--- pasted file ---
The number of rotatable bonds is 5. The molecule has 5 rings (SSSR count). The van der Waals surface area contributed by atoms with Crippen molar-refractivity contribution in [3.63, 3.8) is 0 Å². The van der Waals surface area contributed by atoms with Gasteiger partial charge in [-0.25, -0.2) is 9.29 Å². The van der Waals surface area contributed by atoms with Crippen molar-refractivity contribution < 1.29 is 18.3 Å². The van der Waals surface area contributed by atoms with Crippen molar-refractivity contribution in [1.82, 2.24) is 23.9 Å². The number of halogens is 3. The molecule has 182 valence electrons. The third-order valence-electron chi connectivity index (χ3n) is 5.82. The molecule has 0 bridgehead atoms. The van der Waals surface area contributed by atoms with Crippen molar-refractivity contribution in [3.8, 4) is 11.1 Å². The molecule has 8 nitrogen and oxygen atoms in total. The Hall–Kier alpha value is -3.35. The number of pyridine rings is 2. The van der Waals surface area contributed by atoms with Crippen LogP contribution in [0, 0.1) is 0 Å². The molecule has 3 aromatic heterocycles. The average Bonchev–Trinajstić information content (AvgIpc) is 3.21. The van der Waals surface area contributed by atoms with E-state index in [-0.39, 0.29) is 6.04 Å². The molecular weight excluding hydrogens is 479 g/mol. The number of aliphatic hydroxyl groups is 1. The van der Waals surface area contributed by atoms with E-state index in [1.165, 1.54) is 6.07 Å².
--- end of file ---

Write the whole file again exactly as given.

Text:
The number of rotatable bonds is 5. The molecule has 5 rings (SSSR count). The van der Waals surface area contributed by atoms with Crippen molar-refractivity contribution in [3.63, 3.8) is 0 Å². The van der Waals surface area contributed by atoms with Gasteiger partial charge in [-0.25, -0.2) is 9.29 Å². The van der Waals surface area contributed by atoms with Crippen molar-refractivity contribution < 1.29 is 18.3 Å². The van der Waals surface area contributed by atoms with Crippen molar-refractivity contribution in [1.82, 2.24) is 23.9 Å². The number of halogens is 3. The molecule has 182 valence electrons. The third-order valence-electron chi connectivity index (χ3n) is 5.82. The molecule has 0 bridgehead atoms. The van der Waals surface area contributed by atoms with Crippen molar-refractivity contribution in [3.8, 4) is 11.1 Å². The molecule has 8 nitrogen and oxygen atoms in total. The Hall–Kier alpha value is -3.35. The number of pyridine rings is 2. The van der Waals surface area contributed by atoms with Crippen LogP contribution in [0, 0.1) is 0 Å². The molecule has 3 aromatic heterocycles. The average Bonchev–Trinajstić information content (AvgIpc) is 3.21. The van der Waals surface area contributed by atoms with E-state index in [-0.39, 0.29) is 6.04 Å². The molecular weight excluding hydrogens is 479 g/mol. The number of aliphatic hydroxyl groups is 1. The van der Waals surface area contributed by atoms with E-state index in [1.165, 1.54) is 6.07 Å².